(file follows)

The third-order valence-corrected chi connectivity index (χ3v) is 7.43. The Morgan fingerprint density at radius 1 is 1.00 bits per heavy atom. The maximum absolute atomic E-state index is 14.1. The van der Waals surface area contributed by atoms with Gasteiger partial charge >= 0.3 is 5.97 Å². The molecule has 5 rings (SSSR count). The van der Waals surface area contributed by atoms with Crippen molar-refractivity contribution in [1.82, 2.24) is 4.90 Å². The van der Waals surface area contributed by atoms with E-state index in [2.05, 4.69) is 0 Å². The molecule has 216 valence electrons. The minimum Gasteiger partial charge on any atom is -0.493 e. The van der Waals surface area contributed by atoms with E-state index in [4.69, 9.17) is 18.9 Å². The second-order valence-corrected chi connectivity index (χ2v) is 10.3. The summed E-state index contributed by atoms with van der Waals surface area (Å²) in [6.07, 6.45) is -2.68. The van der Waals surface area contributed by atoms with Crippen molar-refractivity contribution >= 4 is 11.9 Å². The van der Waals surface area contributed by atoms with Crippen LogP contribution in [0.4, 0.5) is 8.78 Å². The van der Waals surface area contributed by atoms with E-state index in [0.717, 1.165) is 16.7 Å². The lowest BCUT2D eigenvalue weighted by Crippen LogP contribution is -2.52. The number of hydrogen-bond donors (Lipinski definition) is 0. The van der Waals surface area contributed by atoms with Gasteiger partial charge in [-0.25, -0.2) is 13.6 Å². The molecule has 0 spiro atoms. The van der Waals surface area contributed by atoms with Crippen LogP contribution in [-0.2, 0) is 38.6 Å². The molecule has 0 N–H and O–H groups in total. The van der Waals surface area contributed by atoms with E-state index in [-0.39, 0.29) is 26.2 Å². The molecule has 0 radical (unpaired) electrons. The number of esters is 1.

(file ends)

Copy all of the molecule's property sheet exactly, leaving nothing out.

The third-order valence-corrected chi connectivity index (χ3v) is 7.43. The Morgan fingerprint density at radius 1 is 1.00 bits per heavy atom. The maximum absolute atomic E-state index is 14.1. The van der Waals surface area contributed by atoms with Gasteiger partial charge >= 0.3 is 5.97 Å². The molecule has 5 rings (SSSR count). The van der Waals surface area contributed by atoms with Crippen molar-refractivity contribution in [1.82, 2.24) is 4.90 Å². The van der Waals surface area contributed by atoms with E-state index in [2.05, 4.69) is 0 Å². The molecule has 216 valence electrons. The minimum Gasteiger partial charge on any atom is -0.493 e. The van der Waals surface area contributed by atoms with E-state index in [4.69, 9.17) is 18.9 Å². The second-order valence-corrected chi connectivity index (χ2v) is 10.3. The summed E-state index contributed by atoms with van der Waals surface area (Å²) in [6.07, 6.45) is -2.68. The van der Waals surface area contributed by atoms with Crippen molar-refractivity contribution >= 4 is 11.9 Å². The van der Waals surface area contributed by atoms with Crippen LogP contribution in [0.4, 0.5) is 8.78 Å². The van der Waals surface area contributed by atoms with E-state index in [0.717, 1.165) is 16.7 Å². The lowest BCUT2D eigenvalue weighted by Crippen LogP contribution is -2.52. The number of hydrogen-bond donors (Lipinski definition) is 0. The van der Waals surface area contributed by atoms with Gasteiger partial charge in [-0.25, -0.2) is 13.6 Å². The molecule has 0 spiro atoms. The van der Waals surface area contributed by atoms with Crippen LogP contribution in [-0.2, 0) is 38.6 Å². The molecule has 0 N–H and O–H groups in total. The van der Waals surface area contributed by atoms with E-state index in [-0.39, 0.29) is 26.2 Å². The molecule has 0 radical (unpaired) electrons. The number of esters is 1.